A sprawling 153,481 sq ft complex formerly owned by courier service City Link. It comprises distribution warehouse space, offices, a vehicle maintenance unit, a workshop and a store on two sites on the Black Country Route.
It is thought to be the largest facility of its kind in the West Midlands and was bought by a private investor on behalf of City Link in 2010.
Yodel Logistics has been operating at a loss for some time and reported a loss of £84.203m for the last financial year, compared to a loss of £59.314m the year before, contributed to by unprecedented demand on Black Friday and Cyber Monday.
This deal was signed off at 8.30am on Wednesday, September 6.
Quora Retail Park, Skegness, Lincolnshire: Bought on December 12, 2017 for £16,051,646
This leisure and retail park was a brand new build on the old site of Skegness Town Football Ground. Work on the 70,000sq ft site had completed earlier in 2017.
The current tenants include M&S, Aldi and B&M, as well as a gastropub. Another retail giant, Pets at Home, had been set to take up a unit in May this year but pulled out at the eleventh hour, stating: “Both the retail environment and the property market can be volatile.”
This purchase was given the green light by Newham officers at 4pm on Thursday, November 30.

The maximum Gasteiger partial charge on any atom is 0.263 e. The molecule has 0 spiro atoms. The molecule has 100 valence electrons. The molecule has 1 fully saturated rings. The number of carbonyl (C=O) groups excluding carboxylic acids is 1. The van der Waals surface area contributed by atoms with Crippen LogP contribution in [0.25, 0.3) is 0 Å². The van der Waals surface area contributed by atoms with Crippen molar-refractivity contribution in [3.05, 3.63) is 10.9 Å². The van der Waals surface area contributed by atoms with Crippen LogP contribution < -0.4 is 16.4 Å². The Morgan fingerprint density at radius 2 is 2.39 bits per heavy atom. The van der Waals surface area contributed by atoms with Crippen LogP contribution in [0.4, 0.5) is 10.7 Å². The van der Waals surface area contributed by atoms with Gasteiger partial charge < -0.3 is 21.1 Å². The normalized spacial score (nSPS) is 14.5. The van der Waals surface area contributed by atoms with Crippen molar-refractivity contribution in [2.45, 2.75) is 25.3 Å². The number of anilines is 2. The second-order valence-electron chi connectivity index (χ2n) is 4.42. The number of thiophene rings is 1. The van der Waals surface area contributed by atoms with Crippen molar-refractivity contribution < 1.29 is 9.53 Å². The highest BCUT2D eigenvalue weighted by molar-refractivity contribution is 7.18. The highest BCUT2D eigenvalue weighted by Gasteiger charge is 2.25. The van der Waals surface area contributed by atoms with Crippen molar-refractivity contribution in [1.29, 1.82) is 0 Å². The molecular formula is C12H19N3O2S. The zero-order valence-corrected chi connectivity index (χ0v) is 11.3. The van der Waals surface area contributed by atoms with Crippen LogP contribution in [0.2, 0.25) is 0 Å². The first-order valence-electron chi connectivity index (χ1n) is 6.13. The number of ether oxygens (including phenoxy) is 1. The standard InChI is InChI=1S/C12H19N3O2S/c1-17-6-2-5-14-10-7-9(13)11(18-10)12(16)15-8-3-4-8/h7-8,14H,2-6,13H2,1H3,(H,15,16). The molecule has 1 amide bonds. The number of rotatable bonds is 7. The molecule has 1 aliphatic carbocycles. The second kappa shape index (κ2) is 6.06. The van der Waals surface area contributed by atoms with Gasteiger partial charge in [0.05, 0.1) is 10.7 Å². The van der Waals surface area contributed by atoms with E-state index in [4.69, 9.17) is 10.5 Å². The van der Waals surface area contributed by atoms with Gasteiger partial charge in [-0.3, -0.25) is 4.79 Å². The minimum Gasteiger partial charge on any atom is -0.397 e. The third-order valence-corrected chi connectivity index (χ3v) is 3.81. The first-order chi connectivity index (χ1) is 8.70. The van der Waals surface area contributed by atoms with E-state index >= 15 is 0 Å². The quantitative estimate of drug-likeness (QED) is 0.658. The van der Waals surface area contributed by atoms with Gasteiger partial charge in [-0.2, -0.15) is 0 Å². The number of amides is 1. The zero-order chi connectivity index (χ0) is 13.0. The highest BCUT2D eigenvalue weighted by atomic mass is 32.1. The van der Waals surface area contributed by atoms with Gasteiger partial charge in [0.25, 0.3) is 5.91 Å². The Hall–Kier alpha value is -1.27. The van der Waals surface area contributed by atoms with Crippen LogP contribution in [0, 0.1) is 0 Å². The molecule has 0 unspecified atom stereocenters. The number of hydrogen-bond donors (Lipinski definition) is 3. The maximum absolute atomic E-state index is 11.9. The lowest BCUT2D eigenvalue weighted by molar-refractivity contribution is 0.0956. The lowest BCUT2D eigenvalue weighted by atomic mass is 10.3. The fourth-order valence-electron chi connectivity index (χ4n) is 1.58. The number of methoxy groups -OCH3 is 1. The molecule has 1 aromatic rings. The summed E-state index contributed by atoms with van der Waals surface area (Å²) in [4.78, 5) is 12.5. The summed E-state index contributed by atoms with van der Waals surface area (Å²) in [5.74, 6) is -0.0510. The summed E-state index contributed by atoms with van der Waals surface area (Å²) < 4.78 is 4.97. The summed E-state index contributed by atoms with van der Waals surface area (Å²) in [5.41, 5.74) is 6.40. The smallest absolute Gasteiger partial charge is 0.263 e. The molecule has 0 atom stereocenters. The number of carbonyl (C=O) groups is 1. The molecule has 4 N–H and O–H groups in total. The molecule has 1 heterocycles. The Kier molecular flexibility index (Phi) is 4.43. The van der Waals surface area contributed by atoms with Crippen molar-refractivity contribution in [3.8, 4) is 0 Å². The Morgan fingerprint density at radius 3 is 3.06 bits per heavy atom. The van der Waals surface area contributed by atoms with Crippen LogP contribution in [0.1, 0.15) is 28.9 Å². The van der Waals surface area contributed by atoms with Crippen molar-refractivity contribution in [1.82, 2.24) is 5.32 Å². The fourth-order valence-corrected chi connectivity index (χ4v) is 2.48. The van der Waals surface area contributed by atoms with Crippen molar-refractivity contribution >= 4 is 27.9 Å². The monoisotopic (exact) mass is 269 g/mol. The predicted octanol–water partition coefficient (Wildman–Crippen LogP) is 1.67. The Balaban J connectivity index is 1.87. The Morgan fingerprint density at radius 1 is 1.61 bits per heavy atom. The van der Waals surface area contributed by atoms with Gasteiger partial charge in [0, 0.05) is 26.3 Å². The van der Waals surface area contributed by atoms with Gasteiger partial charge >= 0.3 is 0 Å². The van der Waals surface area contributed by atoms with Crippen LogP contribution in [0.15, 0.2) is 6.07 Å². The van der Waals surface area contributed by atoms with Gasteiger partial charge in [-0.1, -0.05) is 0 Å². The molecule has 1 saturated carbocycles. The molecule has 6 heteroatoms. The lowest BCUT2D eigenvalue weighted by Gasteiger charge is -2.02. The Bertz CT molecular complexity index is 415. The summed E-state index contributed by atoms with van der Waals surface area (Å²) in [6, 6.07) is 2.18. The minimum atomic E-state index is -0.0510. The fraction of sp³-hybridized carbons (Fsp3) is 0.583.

Land on Wakefield Road, Featherstone, Yorkshire: Bought on August 25, 2017 for £10,366,833
This tract of land is on the road between Pontefract and Wakefield, just south of Leeds, and is home to several packaging and trucking companies as well as Featherstone Lions FC.
It is not clear which section of the road was bought by Newham, but an acquisition described as ‘North Eastern Retail Site’ was signed off at 9.30am on Friday, July 14.
It is understood that the site has since been developed.
Exactly how much income these five sites could be generating for Newham is not clear, but the council said they would be providing “a significant annual return”.
The local authority did not confirm who the properties were bought from, citing commercial sensitivity.
When pressed on if each purchase had been discussed or decided on in public, a spokesperson said only that the council’s investment strategy was in the public domain.